When Worlds Collide, by Nalaka Gunawardene

Text of my ‘When Worlds Collide’ column published in Ceylon Today Sunday newspaper on 8 July 2012

Sometimes well-meaning yet ill-informed environmentalists can be their own worst enemy. By barking up the wrong tree, they distort public sentiments and even affect policy responses.

Take air pollution in Sri Lanka, for example. For decades, the greens have vilified factories as the principal source. In reality, over 60% of outdoor air pollution is now caused by vehicle emissions.

Over a decade ago, when I first wrote about diesel fumes being potentially cancer-causing, some greens urged me not to take on ‘the poor man’s fuel’. On a similar reasoning, successive governments have subsidised diesel prices to the tune of billions.

It’s time to rethink. In early June 2012, the World Health Organisation (WHO) declared that diesel engine fumes can certainly cause cancer, especially lung cancer, in humans.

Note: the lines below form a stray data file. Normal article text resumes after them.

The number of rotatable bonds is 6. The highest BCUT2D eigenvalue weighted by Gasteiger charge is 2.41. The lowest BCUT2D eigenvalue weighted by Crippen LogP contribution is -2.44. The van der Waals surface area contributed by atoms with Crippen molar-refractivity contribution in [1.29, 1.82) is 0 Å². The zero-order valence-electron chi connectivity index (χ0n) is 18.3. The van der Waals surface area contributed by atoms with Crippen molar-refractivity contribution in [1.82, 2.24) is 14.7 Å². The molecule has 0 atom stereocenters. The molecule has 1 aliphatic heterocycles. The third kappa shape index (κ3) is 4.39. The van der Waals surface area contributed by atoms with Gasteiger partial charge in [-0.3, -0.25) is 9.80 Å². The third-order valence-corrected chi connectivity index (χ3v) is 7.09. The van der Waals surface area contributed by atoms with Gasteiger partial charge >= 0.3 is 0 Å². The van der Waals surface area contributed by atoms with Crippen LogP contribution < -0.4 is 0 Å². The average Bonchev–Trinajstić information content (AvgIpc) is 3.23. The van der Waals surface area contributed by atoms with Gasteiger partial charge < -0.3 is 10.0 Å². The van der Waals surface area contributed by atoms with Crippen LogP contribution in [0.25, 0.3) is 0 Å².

The International Agency for Research…

View original post 1,127 more words

Author: Nalaka Gunawardene

A science writer by training, I've worked as a journalist and communication specialist across Asia for 30+ years. During this time, I have variously been a news reporter, feature writer, radio presenter, TV quizmaster, documentary film producer, foreign correspondent and journalist trainer. I continue to juggle some of these roles, while also blogging and tweeting and column writing.

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